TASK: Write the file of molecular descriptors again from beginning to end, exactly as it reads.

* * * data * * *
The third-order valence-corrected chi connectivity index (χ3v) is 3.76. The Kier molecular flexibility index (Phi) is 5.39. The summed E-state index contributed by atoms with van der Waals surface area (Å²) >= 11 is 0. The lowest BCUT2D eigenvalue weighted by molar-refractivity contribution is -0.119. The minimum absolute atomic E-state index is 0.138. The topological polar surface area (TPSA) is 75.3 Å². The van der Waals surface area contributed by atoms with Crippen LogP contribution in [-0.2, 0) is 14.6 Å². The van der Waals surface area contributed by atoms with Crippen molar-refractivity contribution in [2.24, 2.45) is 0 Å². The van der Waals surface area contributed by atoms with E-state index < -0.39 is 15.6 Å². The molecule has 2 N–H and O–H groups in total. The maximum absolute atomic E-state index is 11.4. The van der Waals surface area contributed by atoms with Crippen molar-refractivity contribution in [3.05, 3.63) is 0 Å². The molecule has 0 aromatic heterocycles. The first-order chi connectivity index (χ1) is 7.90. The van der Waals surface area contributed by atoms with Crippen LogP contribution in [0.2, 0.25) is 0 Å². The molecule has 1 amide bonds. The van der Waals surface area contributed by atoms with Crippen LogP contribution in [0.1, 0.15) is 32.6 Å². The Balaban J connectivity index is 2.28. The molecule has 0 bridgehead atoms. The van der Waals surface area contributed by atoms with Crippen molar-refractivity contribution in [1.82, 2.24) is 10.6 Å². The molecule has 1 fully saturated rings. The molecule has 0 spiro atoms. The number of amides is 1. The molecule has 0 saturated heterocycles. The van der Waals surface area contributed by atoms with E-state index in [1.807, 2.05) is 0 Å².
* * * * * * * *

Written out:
The third-order valence-corrected chi connectivity index (χ3v) is 3.76. The Kier molecular flexibility index (Phi) is 5.39. The summed E-state index contributed by atoms with van der Waals surface area (Å²) >= 11 is 0. The lowest BCUT2D eigenvalue weighted by molar-refractivity contribution is -0.119. The minimum absolute atomic E-state index is 0.138. The topological polar surface area (TPSA) is 75.3 Å². The van der Waals surface area contributed by atoms with Crippen LogP contribution in [-0.2, 0) is 14.6 Å². The van der Waals surface area contributed by atoms with Crippen molar-refractivity contribution in [2.24, 2.45) is 0 Å². The van der Waals surface area contributed by atoms with E-state index < -0.39 is 15.6 Å². The molecule has 2 N–H and O–H groups in total. The maximum absolute atomic E-state index is 11.4. The van der Waals surface area contributed by atoms with Crippen molar-refractivity contribution in [3.05, 3.63) is 0 Å². The molecule has 0 aromatic heterocycles. The first-order chi connectivity index (χ1) is 7.90. The van der Waals surface area contributed by atoms with Crippen LogP contribution in [0.2, 0.25) is 0 Å². The molecule has 1 amide bonds. The van der Waals surface area contributed by atoms with Crippen LogP contribution in [0.1, 0.15) is 32.6 Å². The Balaban J connectivity index is 2.28. The molecule has 0 bridgehead atoms. The van der Waals surface area contributed by atoms with Crippen molar-refractivity contribution in [1.82, 2.24) is 10.6 Å². The molecule has 1 fully saturated rings. The molecule has 0 spiro atoms. The number of amides is 1. The molecule has 0 saturated heterocycles. The van der Waals surface area contributed by atoms with E-state index in [1.807, 2.05) is 0 Å².